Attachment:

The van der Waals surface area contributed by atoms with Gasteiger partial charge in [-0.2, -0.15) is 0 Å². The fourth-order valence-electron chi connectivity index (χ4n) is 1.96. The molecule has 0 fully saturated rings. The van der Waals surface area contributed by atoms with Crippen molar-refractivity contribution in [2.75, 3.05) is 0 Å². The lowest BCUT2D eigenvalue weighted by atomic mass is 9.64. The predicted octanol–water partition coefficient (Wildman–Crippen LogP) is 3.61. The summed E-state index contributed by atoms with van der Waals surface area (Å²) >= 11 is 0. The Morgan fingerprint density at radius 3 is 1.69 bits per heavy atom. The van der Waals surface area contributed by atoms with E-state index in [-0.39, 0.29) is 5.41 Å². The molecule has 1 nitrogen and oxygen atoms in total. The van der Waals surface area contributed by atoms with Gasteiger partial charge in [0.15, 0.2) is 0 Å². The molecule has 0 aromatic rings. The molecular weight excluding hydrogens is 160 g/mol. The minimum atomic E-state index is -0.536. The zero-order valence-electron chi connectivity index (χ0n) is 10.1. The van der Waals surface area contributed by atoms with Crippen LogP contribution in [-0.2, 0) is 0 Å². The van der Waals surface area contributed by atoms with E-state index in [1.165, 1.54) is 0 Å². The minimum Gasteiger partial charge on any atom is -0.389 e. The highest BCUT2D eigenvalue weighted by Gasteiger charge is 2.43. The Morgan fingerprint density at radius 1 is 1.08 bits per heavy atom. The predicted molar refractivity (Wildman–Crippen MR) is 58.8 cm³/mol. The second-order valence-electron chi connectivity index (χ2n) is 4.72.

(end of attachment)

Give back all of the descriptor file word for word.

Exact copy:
The van der Waals surface area contributed by atoms with Gasteiger partial charge in [-0.2, -0.15) is 0 Å². The fourth-order valence-electron chi connectivity index (χ4n) is 1.96. The molecule has 0 fully saturated rings. The van der Waals surface area contributed by atoms with Crippen molar-refractivity contribution in [2.75, 3.05) is 0 Å². The lowest BCUT2D eigenvalue weighted by atomic mass is 9.64. The predicted octanol–water partition coefficient (Wildman–Crippen LogP) is 3.61. The summed E-state index contributed by atoms with van der Waals surface area (Å²) >= 11 is 0. The Morgan fingerprint density at radius 3 is 1.69 bits per heavy atom. The van der Waals surface area contributed by atoms with E-state index in [-0.39, 0.29) is 5.41 Å². The molecule has 1 nitrogen and oxygen atoms in total. The van der Waals surface area contributed by atoms with Gasteiger partial charge in [0.15, 0.2) is 0 Å². The molecule has 0 aromatic rings. The molecular weight excluding hydrogens is 160 g/mol. The minimum atomic E-state index is -0.536. The zero-order valence-electron chi connectivity index (χ0n) is 10.1. The van der Waals surface area contributed by atoms with Crippen LogP contribution in [-0.2, 0) is 0 Å². The van der Waals surface area contributed by atoms with E-state index in [1.165, 1.54) is 0 Å². The minimum Gasteiger partial charge on any atom is -0.389 e. The highest BCUT2D eigenvalue weighted by Gasteiger charge is 2.43. The Morgan fingerprint density at radius 1 is 1.08 bits per heavy atom. The predicted molar refractivity (Wildman–Crippen MR) is 58.8 cm³/mol. The second-order valence-electron chi connectivity index (χ2n) is 4.72.